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- When things about your brand—the formulation, the packaging, the marketing, etc.—need to be changed, as the brand owner/developer, you have to figure out a way to be honest and objective about the process.
- While educating consumers on your products and their uses is highly necessary, make sure to pick your battles wisely.
- The connection the brand and its products has to make is with the consumer—unfortunately, not with you, the brand owner. Make sure you are always keeping the consumer as the front-of-mind target when making development decisions for your brand.
One of the key challenges to being a beauty brand owner is to not get so close to every aspect of the line that you ignore coherent, constructive and consistent feedback from consumers, experts and sometimes both. Usually, this happens when brand owners become too emotionally tied to specific aspects of the brand—Kelly Kovack, partner at Brand Growth Management, refers to this as “talking to myself.”
To help fight this, it’s important to often ask yourself questions such as, “Do the things I am attached to about my brand only matter to me?” “Do they resonate with the consumer?” “Am I constantly trying to convince my customers about the importance and meaning of certain things?” And, in effect, “Am I talking to myself?”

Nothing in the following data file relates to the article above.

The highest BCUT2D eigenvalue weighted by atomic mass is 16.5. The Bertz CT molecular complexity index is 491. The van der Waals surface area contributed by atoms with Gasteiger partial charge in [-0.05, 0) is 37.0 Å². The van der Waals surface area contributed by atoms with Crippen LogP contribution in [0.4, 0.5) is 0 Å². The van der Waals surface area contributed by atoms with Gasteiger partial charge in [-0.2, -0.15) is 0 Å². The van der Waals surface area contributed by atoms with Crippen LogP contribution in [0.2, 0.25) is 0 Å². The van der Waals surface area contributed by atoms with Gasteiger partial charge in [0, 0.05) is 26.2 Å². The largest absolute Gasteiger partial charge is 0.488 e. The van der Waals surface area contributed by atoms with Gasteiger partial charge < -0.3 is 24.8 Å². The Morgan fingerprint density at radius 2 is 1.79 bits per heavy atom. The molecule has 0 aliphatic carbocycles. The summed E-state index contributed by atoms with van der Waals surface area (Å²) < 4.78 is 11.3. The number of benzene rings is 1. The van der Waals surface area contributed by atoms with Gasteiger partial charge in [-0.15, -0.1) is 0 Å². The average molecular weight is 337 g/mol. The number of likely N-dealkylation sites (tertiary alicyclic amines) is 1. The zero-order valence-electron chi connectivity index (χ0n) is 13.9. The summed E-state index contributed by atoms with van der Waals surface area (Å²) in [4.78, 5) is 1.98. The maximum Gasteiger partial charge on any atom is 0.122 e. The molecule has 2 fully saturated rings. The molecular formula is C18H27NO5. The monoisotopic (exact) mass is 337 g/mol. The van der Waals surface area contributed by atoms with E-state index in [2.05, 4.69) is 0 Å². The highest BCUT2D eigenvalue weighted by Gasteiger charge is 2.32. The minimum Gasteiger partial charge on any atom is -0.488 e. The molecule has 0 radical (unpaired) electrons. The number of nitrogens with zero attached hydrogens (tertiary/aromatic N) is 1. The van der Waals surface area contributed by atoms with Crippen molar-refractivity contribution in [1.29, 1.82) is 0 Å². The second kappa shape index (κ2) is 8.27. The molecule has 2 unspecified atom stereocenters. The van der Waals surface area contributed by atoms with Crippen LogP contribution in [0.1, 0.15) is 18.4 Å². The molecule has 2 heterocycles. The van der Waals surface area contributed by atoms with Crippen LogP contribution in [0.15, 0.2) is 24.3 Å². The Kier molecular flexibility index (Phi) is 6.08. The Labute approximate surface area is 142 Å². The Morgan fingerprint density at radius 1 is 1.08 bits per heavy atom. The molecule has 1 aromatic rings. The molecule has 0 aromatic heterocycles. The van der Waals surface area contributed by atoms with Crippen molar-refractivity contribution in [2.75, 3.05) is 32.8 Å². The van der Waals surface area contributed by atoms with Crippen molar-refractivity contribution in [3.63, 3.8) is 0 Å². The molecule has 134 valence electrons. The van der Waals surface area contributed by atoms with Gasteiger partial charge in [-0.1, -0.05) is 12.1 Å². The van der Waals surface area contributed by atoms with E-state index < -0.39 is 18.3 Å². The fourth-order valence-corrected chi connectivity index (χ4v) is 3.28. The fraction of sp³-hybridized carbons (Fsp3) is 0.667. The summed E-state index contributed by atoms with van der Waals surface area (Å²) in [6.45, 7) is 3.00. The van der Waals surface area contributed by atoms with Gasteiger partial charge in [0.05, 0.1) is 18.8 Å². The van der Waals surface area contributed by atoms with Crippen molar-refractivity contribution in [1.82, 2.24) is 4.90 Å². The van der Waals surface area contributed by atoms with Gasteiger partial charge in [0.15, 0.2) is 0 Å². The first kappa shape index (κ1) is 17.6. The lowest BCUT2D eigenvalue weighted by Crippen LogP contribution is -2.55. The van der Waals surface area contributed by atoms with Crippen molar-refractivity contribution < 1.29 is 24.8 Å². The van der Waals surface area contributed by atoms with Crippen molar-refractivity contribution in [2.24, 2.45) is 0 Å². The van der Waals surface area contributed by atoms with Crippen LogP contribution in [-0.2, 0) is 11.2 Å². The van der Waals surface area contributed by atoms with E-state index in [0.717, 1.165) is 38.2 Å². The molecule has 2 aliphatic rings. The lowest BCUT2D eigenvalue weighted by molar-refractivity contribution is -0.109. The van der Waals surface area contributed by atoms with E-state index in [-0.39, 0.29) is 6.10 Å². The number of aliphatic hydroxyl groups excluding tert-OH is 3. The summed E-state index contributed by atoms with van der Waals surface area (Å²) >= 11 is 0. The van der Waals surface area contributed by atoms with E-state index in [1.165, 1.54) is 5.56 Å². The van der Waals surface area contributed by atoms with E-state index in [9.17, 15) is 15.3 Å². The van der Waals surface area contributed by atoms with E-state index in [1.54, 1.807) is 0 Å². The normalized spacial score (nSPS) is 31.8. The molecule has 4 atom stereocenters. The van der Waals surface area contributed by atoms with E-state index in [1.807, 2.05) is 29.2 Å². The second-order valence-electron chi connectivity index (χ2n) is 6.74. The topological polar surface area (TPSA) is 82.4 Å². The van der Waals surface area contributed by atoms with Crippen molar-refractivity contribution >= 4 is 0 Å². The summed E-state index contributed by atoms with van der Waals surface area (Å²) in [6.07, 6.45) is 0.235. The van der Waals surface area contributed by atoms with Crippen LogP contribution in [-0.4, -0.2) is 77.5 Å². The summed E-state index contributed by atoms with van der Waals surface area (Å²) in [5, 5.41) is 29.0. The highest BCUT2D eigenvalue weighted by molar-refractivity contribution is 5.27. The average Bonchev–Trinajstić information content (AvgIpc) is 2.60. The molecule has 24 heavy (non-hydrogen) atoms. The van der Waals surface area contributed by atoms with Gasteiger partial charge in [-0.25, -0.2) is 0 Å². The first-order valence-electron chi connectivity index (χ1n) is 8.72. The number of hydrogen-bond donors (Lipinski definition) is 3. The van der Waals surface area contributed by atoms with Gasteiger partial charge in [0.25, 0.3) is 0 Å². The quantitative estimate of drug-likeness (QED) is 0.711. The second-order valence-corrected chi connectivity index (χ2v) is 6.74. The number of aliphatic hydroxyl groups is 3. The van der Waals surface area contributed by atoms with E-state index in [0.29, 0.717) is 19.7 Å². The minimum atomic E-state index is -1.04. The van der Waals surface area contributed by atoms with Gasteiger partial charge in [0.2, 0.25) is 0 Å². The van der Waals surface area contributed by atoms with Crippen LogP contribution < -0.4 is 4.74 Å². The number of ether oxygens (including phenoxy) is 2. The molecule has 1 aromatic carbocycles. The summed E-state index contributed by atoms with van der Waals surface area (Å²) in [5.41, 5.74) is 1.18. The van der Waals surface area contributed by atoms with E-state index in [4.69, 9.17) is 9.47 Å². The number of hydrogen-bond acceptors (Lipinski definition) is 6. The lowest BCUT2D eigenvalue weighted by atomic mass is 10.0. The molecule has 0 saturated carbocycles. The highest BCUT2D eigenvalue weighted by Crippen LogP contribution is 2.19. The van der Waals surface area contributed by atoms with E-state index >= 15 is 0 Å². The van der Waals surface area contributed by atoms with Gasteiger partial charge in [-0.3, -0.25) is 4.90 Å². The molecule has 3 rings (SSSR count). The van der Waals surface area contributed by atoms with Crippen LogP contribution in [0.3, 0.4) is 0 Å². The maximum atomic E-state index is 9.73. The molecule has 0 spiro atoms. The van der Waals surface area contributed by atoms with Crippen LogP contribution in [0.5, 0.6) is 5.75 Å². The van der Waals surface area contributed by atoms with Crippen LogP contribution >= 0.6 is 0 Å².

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For a couple of years, I was indeed talking to myself in regard to my brand Alchimie Forever. I became so attached to certain aspects of my line that I delayed implementing tweaks to our branding and packaging to the detriment of sales. My brand had become my baby; I thought it was perfect in every way, even in its eccentricities and quirkiness. I was receiving feedback from my customers, from branding experts, from my team even, that some of these quirks were actually hindering sales—and actually were not quirks at all, but rather mistakes that could be relatively easily fixed to make the brand (“the baby”) stronger.
Below is a case study on the rebranding of one of Alchimie Forever’s products, the Gentle Antioxidant Refining Scrub, that illustrates this process of improvement.
In the initial launch of Alchimie Forever, we certainly took the time to research and carefully craft the products. But being too close with that kind of attention for too long can be detrimental to your products and your brand.
Formulation. First, let’s look at the actual formulation. Alchimie Forever products launched with combinations of parabens as our preservative and antibacterial agents. One of our core values as a company is to be accountable to science first and foremost. And science truly says that parabens are the safest and most effective preservatives available for use in cosmetics. (The single study that links parabens to breast cancer is actually based on a flawed methodology.)
Armed with this knowledge, we ignored the pressure from the media and, more significantly, from consumers to switch the preservative system out, deciding that it was our burden to bear to re-educate the entire beauty consumer population and make it realize that parabens were the way to go. Truth and science would prevail, we thought.
Mental note: Remember that at a certain point, perception becomes reality. And that this is particularly true in the beauty industry.